Y Pwyllgor Iechyd, Gofal Cymdeithasol a Chwaraeon
Health, Social Care and Sport Committee12/06/2020
Aelodau'r Pwyllgor a oedd yn bresennol
Committee Members in Attendance
|Angela Burns MS|
|Dai Lloyd MS||Cadeirydd y Pwyllgor|
|David Rees MS|
|Jayne Bryant MS|
|Lynne Neagle MS|
|Rhun ap Iorwerth MS|
Y rhai eraill a oedd yn bresennol
Others in Attendance
|Annwen Morgan||Cyngor Sir Ynys Môn|
|Isle of Anglesey County Council|
|Barry Rees||Cyngor Sir Ceredigion|
|Ceredigion County Council|
|Dr Giri Shankar||Iechyd Cyhoeddus Cymru|
|Public Health Wales|
|Dr Quentin Sandifer||Iechyd Cyhoeddus Cymru|
|Public Health Wales|
|Dr Tracey Cooper||Iechyd Cyhoeddus Cymru|
|Public Health Wales|
|Eifion Evans||Cyngor Sir Ceredigion|
|Ceredigion County Council|
|Jan Williams||Iechyd Cyhoeddus Cymru|
|Public Health Wales|
Swyddogion y Senedd a oedd yn bresennol
Senedd Officials in Attendance
|Claire Morris||Ail Glerc|
|Dr Paul Worthington||Ymchwilydd|
|Lowri Jones||Dirprwy Glerc|
Cofnodir y trafodion yn yr iaith y llefarwyd hwy ynddi yn y pwyllgor. Yn ogystal, cynhwysir trawsgrifiad o’r cyfieithu ar y pryd. Lle mae cyfranwyr wedi darparu cywiriadau i’w tystiolaeth, nodir y rheini yn y trawsgrifiad.
The proceedings are reported in the language in which they were spoken in the committee. In addition, a transcription of the simultaneous interpretation is included. Where contributors have supplied corrections to their evidence, these are noted in the transcript.
Cyfarfu'r pwyllgor drwy gynhadledd fideo.
Dechreuodd y cyfarfod am 09:31.
The committee met by video-conference.
The meeting began at 09:31.
Croeso i bawb i'r cyfarfod diweddaraf o'r Pwyllgor Iechyd, Gofal Cymdeithasol a Chwaraeon yma drwy gyfrwng rhithwir o dan yr amgylchiadau heriol rydym ni i gyd yn cyfarfod ynddyn nhw. O dan eitem 1, o dan gyflwyniadau, ymddiheuriadau, dirprwyon a datgan buddiannau, a allaf estyn croeso i'm cyd-Aelodau o bedwar ban Cymru? Yn naturiol, nodi taw cyfarfod rhithwir ydy hwn ac mae pawb yn cymryd rhan drwy gyfrwng cynhadledd fideo. Hefyd, mae'r cyfarfod yn naturiol ddwyieithog. I'r sawl sydd yn defnyddio cyfleuster cyfieithu ar y pryd, mi fydd yna ychydig bach o oedi ar ôl i rywun fod yn siarad Cymraeg o ryw bum eiliad, felly jest cofiwch am hynny. Does dim eisiau rhuthro. Mae'r meicroffonau yn cael eu rheoli tu ôl y llenni yn awtomatig, felly does dim rhaid cyffwrdd dim byd, oni bai pan fo'r sawl tu ôl y sgrin yn dweud wrthych chi am bwsho botwm bach i wneud yn siŵr i ddiffodd ac i agor eich meicroffon.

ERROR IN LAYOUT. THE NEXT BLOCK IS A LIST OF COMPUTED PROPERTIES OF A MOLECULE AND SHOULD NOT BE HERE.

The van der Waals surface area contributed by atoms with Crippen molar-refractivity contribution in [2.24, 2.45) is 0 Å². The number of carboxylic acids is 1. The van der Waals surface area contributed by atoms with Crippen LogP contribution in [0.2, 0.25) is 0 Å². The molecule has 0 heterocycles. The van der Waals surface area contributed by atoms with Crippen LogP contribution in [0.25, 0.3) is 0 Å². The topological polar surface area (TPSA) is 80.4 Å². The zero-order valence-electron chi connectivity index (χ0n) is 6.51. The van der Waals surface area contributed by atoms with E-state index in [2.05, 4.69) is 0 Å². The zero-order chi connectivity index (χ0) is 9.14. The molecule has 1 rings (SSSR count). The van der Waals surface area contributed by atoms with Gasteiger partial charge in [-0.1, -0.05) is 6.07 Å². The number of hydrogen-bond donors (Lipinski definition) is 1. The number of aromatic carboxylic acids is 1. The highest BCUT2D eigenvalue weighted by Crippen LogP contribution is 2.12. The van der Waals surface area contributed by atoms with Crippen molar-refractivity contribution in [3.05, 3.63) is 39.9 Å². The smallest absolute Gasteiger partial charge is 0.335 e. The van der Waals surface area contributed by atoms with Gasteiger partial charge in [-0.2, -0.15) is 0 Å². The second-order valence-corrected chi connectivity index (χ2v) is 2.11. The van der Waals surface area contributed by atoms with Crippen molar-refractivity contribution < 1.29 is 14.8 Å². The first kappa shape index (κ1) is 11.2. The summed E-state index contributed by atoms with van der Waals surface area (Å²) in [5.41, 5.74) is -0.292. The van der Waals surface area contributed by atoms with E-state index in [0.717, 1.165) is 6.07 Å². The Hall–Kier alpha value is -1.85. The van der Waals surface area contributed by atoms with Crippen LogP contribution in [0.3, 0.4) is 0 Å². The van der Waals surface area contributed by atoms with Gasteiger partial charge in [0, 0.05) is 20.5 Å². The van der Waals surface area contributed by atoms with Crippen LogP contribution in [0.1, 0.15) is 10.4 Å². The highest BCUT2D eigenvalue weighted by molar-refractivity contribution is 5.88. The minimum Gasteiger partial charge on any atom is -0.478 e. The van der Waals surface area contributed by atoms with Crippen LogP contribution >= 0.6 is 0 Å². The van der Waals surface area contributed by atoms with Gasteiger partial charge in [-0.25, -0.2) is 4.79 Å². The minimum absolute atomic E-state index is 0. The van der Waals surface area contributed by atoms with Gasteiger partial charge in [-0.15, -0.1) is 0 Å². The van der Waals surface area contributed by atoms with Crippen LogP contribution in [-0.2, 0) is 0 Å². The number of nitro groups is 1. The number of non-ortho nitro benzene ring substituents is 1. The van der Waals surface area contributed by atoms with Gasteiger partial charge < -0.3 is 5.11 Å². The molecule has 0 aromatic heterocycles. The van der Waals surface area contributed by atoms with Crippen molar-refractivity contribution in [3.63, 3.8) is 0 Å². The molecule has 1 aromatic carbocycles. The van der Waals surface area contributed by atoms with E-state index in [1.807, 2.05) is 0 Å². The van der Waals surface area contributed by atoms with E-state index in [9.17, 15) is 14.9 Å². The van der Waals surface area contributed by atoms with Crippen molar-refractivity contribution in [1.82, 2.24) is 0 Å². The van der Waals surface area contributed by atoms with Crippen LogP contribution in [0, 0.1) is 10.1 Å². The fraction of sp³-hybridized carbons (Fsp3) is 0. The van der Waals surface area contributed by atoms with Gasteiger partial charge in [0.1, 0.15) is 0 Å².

Os bydd yna ryw heriau efo'n system rhyngrwyd i, rydym ni cyn hyn mewn cyfarfodydd blaenorol wedi ethol Rhun ap Iorwerth fel dirprwy Gadeirydd os bydd fy rhyngrwyd i yn ffaelu. Os bydd un Rhun hefyd yn ffaelu, yn naturiol, fe wnaiff rhywun arall gamu i'r bwlch ond, yn naturiol, rydym ni'n gobeithio gwnaiff hynny ddim digwydd. A allaf i ofyn cyn i ni ddechrau a oes yna fuddiannau i'w datgan gan rywun? Nag oes.